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Weather models generated by AI are faster and cheaper than conventional, government-run models and hold the potential to help meteorologists increase accuracy and allow for earlier warnings at a time when weather extremes are more frequent and often catastrophic.
“In the last 12 months, we have had a tsunami of demonstrations of different AI methods being used for forecasting across a wide variety of tasks and scales,” Amy McGovern, director of the National Science Foundation’s AI Institute for Research on Trustworthy AI in Weather, Climate, and Coastal Oceanography, said in an email. “People are really seeing the power of AI and realizing that it can be used to help forecasts.”
The maturation of AI weather models comes a decade after the rivalry between conventional weather model heavyweights — the “European model” and the “American model”— first went mainstream. Now a new wave of AI models, largely developed by the private sector, appears to be equaling or exceeding the performance of conventional models operated by the world’s leading government weather agencies.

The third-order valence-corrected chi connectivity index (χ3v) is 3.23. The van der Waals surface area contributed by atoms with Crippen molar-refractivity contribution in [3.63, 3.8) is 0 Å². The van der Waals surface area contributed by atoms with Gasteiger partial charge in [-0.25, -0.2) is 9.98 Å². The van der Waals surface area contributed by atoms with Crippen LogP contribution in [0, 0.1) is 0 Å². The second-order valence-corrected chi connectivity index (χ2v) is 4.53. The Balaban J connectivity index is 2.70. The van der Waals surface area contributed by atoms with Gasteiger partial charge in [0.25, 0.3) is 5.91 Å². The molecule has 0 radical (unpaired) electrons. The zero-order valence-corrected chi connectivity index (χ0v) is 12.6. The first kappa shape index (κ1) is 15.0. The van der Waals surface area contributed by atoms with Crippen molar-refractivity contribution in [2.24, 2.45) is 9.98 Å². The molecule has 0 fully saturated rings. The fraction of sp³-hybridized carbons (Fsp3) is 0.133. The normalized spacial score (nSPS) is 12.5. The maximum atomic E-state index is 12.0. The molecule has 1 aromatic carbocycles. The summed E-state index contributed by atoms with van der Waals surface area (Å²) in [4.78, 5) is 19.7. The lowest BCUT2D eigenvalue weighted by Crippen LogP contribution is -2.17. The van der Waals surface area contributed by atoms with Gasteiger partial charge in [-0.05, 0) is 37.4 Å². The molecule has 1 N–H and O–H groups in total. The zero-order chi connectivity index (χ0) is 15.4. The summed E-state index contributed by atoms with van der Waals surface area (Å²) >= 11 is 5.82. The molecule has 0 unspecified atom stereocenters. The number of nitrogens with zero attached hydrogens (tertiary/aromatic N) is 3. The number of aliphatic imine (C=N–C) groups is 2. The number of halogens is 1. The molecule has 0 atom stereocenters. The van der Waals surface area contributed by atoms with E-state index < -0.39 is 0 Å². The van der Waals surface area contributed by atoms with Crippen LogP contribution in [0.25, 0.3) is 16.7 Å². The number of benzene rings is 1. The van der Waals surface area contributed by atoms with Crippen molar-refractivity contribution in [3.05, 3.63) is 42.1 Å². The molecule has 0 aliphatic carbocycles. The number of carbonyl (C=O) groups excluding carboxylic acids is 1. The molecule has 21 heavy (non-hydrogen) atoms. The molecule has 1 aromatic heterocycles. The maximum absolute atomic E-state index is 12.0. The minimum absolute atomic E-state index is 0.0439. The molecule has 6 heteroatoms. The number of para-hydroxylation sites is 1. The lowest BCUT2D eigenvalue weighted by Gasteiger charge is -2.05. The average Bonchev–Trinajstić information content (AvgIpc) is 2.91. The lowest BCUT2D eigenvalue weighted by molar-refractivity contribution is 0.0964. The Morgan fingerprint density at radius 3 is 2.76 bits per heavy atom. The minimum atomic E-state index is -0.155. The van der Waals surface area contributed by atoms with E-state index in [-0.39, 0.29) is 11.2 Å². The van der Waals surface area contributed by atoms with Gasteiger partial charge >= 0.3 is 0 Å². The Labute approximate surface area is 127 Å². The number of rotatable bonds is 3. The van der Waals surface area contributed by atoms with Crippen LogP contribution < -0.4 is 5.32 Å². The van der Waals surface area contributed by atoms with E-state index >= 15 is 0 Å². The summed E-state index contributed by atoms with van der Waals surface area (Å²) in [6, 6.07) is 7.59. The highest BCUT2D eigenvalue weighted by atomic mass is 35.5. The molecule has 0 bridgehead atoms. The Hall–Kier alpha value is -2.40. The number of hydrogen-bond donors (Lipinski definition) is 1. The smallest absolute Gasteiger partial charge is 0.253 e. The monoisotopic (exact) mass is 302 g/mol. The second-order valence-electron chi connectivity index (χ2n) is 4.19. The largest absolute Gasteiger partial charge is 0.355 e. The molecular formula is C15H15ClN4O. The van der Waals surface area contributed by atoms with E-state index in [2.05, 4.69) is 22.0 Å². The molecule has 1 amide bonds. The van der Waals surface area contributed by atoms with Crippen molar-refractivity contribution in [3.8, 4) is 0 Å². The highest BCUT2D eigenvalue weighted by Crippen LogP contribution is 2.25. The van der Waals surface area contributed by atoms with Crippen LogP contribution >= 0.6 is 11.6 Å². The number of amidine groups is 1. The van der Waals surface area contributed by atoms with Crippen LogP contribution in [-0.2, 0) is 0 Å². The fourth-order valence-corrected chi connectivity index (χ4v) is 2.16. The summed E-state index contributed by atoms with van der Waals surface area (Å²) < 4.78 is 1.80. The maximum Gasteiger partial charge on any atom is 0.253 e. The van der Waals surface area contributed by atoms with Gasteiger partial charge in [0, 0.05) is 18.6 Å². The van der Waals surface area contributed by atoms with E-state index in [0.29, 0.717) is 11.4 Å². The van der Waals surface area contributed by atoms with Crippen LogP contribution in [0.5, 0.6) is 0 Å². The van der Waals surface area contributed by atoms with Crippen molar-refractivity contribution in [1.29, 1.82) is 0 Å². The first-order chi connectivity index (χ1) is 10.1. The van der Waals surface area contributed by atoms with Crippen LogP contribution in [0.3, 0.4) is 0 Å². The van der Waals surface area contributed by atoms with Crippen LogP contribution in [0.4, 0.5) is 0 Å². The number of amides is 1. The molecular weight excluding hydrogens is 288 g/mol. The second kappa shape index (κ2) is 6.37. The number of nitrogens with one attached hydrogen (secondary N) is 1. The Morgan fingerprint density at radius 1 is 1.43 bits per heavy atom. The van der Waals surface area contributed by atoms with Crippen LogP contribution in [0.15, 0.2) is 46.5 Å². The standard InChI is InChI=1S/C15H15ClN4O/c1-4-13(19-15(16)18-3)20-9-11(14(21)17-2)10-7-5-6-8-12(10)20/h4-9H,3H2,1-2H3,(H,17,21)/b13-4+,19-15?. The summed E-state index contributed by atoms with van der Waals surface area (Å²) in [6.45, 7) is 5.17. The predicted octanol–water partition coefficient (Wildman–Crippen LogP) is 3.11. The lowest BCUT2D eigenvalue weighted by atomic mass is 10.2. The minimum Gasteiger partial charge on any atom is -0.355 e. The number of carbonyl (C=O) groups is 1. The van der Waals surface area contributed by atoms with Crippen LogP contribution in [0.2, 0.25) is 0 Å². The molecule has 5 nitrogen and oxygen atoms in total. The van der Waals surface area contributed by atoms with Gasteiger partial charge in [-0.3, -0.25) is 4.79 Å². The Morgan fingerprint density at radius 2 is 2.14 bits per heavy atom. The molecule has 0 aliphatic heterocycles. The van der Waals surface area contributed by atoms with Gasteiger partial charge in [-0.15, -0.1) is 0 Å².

But it’s still up for debate if and when AI models could become the primary tools used by meteorologists to make forecasts. Experts say it depends not only on how easily commercially developed AI models can be transitioned into operations but also whether they will be trusted and embraced by government agency leaders and forecasters.
“The most innovative work on the modeling itself seems to come from private companies right now more than the [government] weather services. The weather services need to maybe be paying more attention to this,” said University of Washington professor of atmospheric sciences Dale Durran, who helped build one of the earliest machine learning models for weather forecasting. “They have a lot invested in the current approach and it works pretty well, but it’s very computationally intensive.”
Extreme weather remains greatest forecasting challenge